As a foreign refuge closes in Kabul, local mosques are at risk, too
Friday, July 9, 2010
When I read in the paper last week that the United Nations guesthouse in Kabul would soon be closing its doors forever, I felt a twinge of regret and nostalgia for a time and place that would never come again, where a foreign do-gooder or a journalist like me could find refuge from a conflicted, alien environment in a familiar oasis of hot showers, cold beer and the reassuring drone of a BBC newscast.
I also felt anger, because I knew why the old lodge was closing. Kabul, a dusty but intriguing capital where aid workers and others had survived periods of communist rule and Taliban repression, was now a de facto war zone. Any foreign facility was now vulnerable to bombings or commando attacks, and most U.N. workers were confined to fortified compounds.
Then I turned the page and read that the Data Shrine in Lahore, Pakistan, the country's most popular gathering place for followers of a Sufi saint known as Data Ganj Bakhsh, had been struck by suicide bombers, leaving scores of people dead and maimed. The victims were all Pakistani Muslims, and the religious setting seemed light-years from a Western watering hole. But my reaction was virtually identical, and I realized after a moment that the guesthouse and the shrine had a great deal in common.
There are virtually no public bars in Muslim countries; few places for people to let off steam, relax and unwind; and fewer where women are allowed to mingle with men. Mosques, especially of the increasingly influential Wahhabi or Deobandi strains imported to Pakistan by foreign wars and Middle Eastern clerics, can be as stern and silent as tombs. Their calls to prayer are shrill rather than inviting; their messages are exclusive, bellicose and misogynistic. Young men in their 20s, who might pour out of a sports bar flush with victory from a World Cup match, could just as easily rush out of radical prayer services looking for infidels to attack.
For millions of Muslims, the alternative to this militant ideology -- and the welcoming refuge from daily cares and burdens -- is the Sufi shrine. If a Deobandi mosque is a place of priestly order and genuflection and whispers, a Sufi shrine is the opposite: a messy free-for-all, a place where everyone is welcome to pray or sing or take a nap or hold a picnic; a pageant of humanity where beggars and addicts mingle with pilgrims and penitents, where families bring newborns in swaddling clothes and the newly dead in coffins to be blessed.
During the past decade, I have been to Sufi shrines all over Pakistan, and I always have felt totally welcome and at ease. The atmosphere is heady with spiritual ecstasy. Volunteers sit behind huge kettles, doling out free rice and bread to endless lines of poor men, women and children. Pickpockets lurk and exotic creatures -- transvestite dancers or shrunken-headed children -- startle. But no one is harassed or lectured or ejected, and everyone's shoes are carefully guarded and returned at the door.
The Sufi saints -- long-dead Persian mystics buried inside these shrines -- inspire fervent but languid devotion. They are believed to be direct descendants of the prophet Muhammad and to have special powers of healing and intervention. At various shrines, I have met women praying to become pregnant, polio victims hoping for a cure, farmers blessing a new tractor, and families giving away sweets in gratitude because a relative, falsely accused of murder, was released from prison. If this is superstition, so are Catholicism, Hinduism and many other faiths.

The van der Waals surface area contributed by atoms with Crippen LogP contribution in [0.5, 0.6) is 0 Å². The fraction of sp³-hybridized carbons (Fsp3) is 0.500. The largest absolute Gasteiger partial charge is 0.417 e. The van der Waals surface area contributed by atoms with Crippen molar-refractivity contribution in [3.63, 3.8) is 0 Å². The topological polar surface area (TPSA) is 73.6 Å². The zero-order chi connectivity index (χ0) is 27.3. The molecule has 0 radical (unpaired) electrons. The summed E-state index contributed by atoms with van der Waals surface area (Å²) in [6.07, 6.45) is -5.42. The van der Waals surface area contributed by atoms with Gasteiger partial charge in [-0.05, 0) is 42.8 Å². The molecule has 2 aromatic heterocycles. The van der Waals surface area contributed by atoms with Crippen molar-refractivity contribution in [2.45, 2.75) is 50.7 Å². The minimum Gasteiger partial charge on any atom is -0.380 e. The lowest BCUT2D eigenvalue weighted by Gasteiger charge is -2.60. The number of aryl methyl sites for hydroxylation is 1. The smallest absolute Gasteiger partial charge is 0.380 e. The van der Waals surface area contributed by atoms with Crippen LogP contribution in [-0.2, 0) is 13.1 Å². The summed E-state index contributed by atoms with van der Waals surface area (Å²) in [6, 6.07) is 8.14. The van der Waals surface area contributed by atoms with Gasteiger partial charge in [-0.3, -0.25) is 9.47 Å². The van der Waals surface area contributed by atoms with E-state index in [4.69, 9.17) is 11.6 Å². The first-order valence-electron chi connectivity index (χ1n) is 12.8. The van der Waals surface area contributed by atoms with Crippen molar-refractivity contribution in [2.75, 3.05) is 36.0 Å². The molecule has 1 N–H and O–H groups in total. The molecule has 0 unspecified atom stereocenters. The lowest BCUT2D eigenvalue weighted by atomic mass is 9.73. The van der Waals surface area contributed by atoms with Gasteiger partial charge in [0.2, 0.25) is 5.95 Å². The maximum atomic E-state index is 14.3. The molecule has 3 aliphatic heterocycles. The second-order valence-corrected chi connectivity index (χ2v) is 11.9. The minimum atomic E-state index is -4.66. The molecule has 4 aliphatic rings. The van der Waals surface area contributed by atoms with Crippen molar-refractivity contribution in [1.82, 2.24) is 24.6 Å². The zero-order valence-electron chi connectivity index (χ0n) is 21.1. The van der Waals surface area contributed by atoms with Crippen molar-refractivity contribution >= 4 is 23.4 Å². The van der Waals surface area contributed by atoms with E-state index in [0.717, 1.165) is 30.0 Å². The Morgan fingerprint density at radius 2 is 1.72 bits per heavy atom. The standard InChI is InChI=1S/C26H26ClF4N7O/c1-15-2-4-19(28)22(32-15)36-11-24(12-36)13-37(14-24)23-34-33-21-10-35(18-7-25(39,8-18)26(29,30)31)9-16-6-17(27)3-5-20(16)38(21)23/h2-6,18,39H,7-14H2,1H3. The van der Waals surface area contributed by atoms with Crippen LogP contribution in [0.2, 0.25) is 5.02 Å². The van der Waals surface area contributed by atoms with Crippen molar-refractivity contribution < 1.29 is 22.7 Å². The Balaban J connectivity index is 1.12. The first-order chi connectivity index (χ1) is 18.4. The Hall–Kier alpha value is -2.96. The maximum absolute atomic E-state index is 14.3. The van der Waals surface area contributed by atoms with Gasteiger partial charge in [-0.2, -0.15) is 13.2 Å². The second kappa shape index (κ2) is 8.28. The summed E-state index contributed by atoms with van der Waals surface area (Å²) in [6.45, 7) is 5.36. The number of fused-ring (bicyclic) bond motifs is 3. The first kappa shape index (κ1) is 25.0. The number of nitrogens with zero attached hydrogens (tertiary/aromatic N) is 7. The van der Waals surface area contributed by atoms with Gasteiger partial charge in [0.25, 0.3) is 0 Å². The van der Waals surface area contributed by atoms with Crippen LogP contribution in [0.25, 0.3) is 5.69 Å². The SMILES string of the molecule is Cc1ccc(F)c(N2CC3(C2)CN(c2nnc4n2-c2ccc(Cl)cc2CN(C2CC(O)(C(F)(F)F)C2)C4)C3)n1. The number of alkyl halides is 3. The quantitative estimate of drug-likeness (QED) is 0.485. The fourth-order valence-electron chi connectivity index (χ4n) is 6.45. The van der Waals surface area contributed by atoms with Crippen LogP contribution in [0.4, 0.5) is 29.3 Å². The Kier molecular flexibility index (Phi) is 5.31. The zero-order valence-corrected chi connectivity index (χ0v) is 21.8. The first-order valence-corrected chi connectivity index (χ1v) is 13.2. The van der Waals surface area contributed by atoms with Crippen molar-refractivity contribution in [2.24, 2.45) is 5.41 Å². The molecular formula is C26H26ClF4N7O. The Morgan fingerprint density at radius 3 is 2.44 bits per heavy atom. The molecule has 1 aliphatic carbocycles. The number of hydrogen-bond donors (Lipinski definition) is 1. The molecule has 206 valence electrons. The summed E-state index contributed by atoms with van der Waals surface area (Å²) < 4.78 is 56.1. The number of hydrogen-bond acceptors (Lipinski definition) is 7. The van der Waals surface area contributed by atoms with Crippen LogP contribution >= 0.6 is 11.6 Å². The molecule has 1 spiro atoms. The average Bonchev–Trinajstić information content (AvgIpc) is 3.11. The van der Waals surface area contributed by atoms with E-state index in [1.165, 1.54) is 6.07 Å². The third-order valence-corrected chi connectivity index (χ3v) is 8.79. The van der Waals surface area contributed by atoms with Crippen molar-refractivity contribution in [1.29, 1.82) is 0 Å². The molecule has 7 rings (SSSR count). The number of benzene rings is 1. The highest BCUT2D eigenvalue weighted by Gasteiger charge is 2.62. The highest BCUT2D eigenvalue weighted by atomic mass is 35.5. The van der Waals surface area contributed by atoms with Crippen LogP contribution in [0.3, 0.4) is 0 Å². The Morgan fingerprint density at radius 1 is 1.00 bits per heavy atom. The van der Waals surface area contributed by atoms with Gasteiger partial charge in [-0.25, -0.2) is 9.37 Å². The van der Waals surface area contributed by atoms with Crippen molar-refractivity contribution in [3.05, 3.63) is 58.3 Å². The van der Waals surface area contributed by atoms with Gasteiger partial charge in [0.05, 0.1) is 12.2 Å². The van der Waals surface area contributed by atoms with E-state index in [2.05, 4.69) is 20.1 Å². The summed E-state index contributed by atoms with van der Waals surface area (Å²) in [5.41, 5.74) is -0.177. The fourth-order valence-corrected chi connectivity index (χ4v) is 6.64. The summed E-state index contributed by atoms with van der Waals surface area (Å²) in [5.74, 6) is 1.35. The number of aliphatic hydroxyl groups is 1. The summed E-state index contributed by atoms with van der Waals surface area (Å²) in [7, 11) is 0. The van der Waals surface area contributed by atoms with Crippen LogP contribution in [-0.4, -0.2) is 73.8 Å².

Many Sufi saints were famous poets in their lifetimes, and their couplets or sayings were usually paeans to love, explorations of the soul, or wise maxims for life with a Socratic twist that answered questions with riddles. The most famous of all is Jalalladin Rumi, a 13th-century Persian poet, whose search for spiritual enlightenment and a direct, passionate relationship with God -- free from material needs or clerical oppression -- inspired him to write thousands of essays and verses, including this one:
God's purpose for man is to acquire a seeing eye and an understanding heart.
Some of these saints' current-day descendants in Pakistan, known as pirs, have become powerful or corrupt politicians who use their religious stature for selfish ends. But the nonviolent, mystical message of Sufism also represents a strong challenge to the morally rigid vision of the Taliban and other extremist Islamic groups. Today, some of Pakistan's most successful pop groups offer music and lyrics with a Sufi theme, and the U.S. Embassy in Islamabad is pointedly helping to refurbish some of the older and more run-down shrines.
Extremist groups have responded by attacking and threatening numerous shrines. The tomb of Rahman Baba, a leafy sanctuary in Peshawar whose walls are covered with paintings of flowers and candles, was bombed last year. A shrine near the Swat Valley was commandeered by Taliban fighters for weeks, and many other shrines were put under special alert after receiving threats. The last time I visited the Data Shrine in May, police commandos guarded its cool stone pavilions and visitors were shunted through a maze of metal security chutes. Last week, despite such precautions, bombers killed at least 42 worshipers and left another 150 injured.
Today life in Lahore, a city rich in history and vibrant with activity, has been violently disrupted and perhaps changed forever. In the past two years alone, extremists have attacked crowded markets, police academies, cricket teams, college campuses, moderate clerics and mosques of minority sects. Their message is clear: The real clash of civilizations is between moderate and radical Muslim beliefs. No place is sacred, no person is safe and no form of governance acceptable except the most simplistic, punitive brand of Islam.